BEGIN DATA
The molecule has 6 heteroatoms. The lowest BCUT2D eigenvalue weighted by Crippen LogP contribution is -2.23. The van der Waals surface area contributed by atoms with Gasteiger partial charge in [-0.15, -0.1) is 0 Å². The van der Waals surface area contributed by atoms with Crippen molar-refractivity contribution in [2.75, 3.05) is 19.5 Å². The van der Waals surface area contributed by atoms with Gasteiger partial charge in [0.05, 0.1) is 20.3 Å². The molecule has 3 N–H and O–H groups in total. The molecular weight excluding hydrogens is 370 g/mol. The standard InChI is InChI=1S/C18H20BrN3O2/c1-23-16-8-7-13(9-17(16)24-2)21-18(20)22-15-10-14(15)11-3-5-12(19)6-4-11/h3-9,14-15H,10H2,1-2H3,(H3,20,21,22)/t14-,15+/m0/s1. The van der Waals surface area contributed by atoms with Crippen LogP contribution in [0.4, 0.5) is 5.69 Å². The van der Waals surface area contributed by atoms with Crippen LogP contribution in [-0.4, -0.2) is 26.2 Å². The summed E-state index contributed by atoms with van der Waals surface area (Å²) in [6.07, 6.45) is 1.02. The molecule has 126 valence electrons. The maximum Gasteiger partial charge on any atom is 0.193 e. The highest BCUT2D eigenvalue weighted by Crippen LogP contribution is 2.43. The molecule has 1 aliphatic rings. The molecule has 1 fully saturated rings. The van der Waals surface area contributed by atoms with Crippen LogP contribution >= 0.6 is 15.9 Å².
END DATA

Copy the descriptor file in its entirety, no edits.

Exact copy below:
The molecule has 6 heteroatoms. The lowest BCUT2D eigenvalue weighted by Crippen LogP contribution is -2.23. The van der Waals surface area contributed by atoms with Gasteiger partial charge in [-0.15, -0.1) is 0 Å². The van der Waals surface area contributed by atoms with Crippen molar-refractivity contribution in [2.75, 3.05) is 19.5 Å². The van der Waals surface area contributed by atoms with Gasteiger partial charge in [0.05, 0.1) is 20.3 Å². The molecule has 3 N–H and O–H groups in total. The molecular weight excluding hydrogens is 370 g/mol. The standard InChI is InChI=1S/C18H20BrN3O2/c1-23-16-8-7-13(9-17(16)24-2)21-18(20)22-15-10-14(15)11-3-5-12(19)6-4-11/h3-9,14-15H,10H2,1-2H3,(H3,20,21,22)/t14-,15+/m0/s1. The van der Waals surface area contributed by atoms with Crippen LogP contribution in [0.4, 0.5) is 5.69 Å². The van der Waals surface area contributed by atoms with Crippen LogP contribution in [-0.4, -0.2) is 26.2 Å². The summed E-state index contributed by atoms with van der Waals surface area (Å²) in [6.07, 6.45) is 1.02. The molecule has 126 valence electrons. The maximum Gasteiger partial charge on any atom is 0.193 e. The highest BCUT2D eigenvalue weighted by Crippen LogP contribution is 2.43. The molecule has 1 aliphatic rings. The molecule has 1 fully saturated rings. The van der Waals surface area contributed by atoms with Crippen LogP contribution >= 0.6 is 15.9 Å².